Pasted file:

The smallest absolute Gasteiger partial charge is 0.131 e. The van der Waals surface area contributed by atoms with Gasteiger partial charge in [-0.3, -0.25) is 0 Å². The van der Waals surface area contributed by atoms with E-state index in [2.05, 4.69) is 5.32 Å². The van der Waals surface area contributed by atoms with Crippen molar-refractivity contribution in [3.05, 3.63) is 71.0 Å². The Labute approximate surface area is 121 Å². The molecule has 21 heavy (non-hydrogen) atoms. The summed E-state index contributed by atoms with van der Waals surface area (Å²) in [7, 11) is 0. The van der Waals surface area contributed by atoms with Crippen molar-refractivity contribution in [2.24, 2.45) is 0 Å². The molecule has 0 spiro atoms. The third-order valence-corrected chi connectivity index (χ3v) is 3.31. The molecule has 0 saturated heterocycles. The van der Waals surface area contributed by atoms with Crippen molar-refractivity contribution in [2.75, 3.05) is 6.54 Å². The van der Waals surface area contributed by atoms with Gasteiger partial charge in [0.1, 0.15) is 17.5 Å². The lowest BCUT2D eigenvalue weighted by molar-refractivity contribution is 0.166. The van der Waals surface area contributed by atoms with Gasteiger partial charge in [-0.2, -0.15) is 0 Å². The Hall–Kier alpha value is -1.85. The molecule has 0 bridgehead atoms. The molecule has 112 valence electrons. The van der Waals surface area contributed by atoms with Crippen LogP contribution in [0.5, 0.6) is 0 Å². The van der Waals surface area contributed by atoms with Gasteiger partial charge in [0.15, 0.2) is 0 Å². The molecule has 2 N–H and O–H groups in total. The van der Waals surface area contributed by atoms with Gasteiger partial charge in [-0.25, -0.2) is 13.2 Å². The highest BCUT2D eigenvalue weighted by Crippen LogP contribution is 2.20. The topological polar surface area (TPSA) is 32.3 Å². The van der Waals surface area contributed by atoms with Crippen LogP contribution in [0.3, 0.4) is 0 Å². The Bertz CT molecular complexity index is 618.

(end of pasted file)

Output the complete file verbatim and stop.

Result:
The smallest absolute Gasteiger partial charge is 0.131 e. The van der Waals surface area contributed by atoms with Gasteiger partial charge in [-0.3, -0.25) is 0 Å². The van der Waals surface area contributed by atoms with E-state index in [2.05, 4.69) is 5.32 Å². The van der Waals surface area contributed by atoms with Crippen molar-refractivity contribution in [3.05, 3.63) is 71.0 Å². The Labute approximate surface area is 121 Å². The molecule has 21 heavy (non-hydrogen) atoms. The summed E-state index contributed by atoms with van der Waals surface area (Å²) in [7, 11) is 0. The van der Waals surface area contributed by atoms with Crippen molar-refractivity contribution in [2.24, 2.45) is 0 Å². The molecule has 0 spiro atoms. The third-order valence-corrected chi connectivity index (χ3v) is 3.31. The molecule has 0 saturated heterocycles. The van der Waals surface area contributed by atoms with Crippen molar-refractivity contribution in [2.75, 3.05) is 6.54 Å². The van der Waals surface area contributed by atoms with Gasteiger partial charge in [0.1, 0.15) is 17.5 Å². The lowest BCUT2D eigenvalue weighted by molar-refractivity contribution is 0.166. The van der Waals surface area contributed by atoms with Gasteiger partial charge in [-0.2, -0.15) is 0 Å². The Hall–Kier alpha value is -1.85. The molecule has 0 bridgehead atoms. The molecule has 112 valence electrons. The van der Waals surface area contributed by atoms with Crippen LogP contribution in [0.5, 0.6) is 0 Å². The van der Waals surface area contributed by atoms with Gasteiger partial charge in [0.15, 0.2) is 0 Å². The molecule has 2 N–H and O–H groups in total. The van der Waals surface area contributed by atoms with Gasteiger partial charge in [-0.25, -0.2) is 13.2 Å². The highest BCUT2D eigenvalue weighted by Crippen LogP contribution is 2.20. The topological polar surface area (TPSA) is 32.3 Å². The van der Waals surface area contributed by atoms with Crippen LogP contribution in [0.3, 0.4) is 0 Å². The Bertz CT molecular complexity index is 618.